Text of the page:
These gaps often begin right at the start of companies’ due diligence journey, in their efforts to identify and assess the potential human rights risks and impacts of their activities. A gender-blind approach is a dangerous trap, given that gender injustices rarely become apparent in standard risk assessments.
Measures can be so misguided to the point of actually reinforcing gender inequalities
Risk identification processes that do not take into account stark worldwide gender inequality and the fact that womxn face specific risks and barriers - independent of sector and geography - undoubtedly lead to preventative and mitigating measures that are ineffective for womxn, whether workers or those in the affected communities.
At worse, those measures can be so misguided to the point of actually reinforcing gender inequalities. For example, large buyers in the garment sector may identify freedom of association as one of the salient risks in their supply chains, and respond to it by collaborating with factories to establish worker committees. Yet if these committees do not meaningfully include womxn - who are concentrated in the lower positions in garment factories - such committees may fail to recognize their needs when representing workers, and may exacerbate gender inequality within the factory.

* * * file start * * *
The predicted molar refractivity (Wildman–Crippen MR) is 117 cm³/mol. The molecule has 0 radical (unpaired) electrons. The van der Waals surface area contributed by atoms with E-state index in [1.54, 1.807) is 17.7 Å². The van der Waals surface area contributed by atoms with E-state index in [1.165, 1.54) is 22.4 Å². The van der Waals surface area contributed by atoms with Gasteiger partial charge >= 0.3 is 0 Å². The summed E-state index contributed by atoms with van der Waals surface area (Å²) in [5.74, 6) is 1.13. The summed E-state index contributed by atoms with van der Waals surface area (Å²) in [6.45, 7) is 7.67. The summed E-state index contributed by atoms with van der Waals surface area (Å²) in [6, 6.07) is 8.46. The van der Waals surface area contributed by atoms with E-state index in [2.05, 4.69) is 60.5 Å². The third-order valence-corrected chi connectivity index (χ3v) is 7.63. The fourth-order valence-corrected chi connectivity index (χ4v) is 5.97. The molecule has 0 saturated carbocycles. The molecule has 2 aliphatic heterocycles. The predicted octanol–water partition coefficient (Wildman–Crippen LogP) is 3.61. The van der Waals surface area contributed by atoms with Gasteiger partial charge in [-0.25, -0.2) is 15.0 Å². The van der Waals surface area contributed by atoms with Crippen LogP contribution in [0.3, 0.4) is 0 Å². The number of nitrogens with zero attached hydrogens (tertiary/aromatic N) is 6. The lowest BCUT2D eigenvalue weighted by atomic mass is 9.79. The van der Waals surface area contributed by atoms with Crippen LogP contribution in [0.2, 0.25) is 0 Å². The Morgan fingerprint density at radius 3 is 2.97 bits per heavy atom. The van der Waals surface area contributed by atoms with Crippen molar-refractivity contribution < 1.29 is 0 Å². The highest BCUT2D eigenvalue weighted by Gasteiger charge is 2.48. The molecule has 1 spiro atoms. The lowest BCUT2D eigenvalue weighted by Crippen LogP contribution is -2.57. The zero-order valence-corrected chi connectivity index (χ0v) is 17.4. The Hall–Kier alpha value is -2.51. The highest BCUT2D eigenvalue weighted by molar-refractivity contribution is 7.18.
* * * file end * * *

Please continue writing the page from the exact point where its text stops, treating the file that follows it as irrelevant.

When legislating in the area of business and human rights, States must treat gender equality as a cross-cutting issue, ensure that corporations take into account the potential differentiated impact of their activities on womxn and men and guarantee gender-sensitive remedy.
What this means for due diligence legislation
In order for states to fulfil their existing human rights and gender equality obligations, gender considerations need to be reflected in emerging due diligence legislation, or we risk adopting laws that will leave womxn behind. The integration of a gender perspective in due diligence laws is rightfully also one of the key recommendations in the UN Working Group on Business and Human Rights’ new report on Gender dimensions of the UNGPs - which will be presented on 26 June 2019.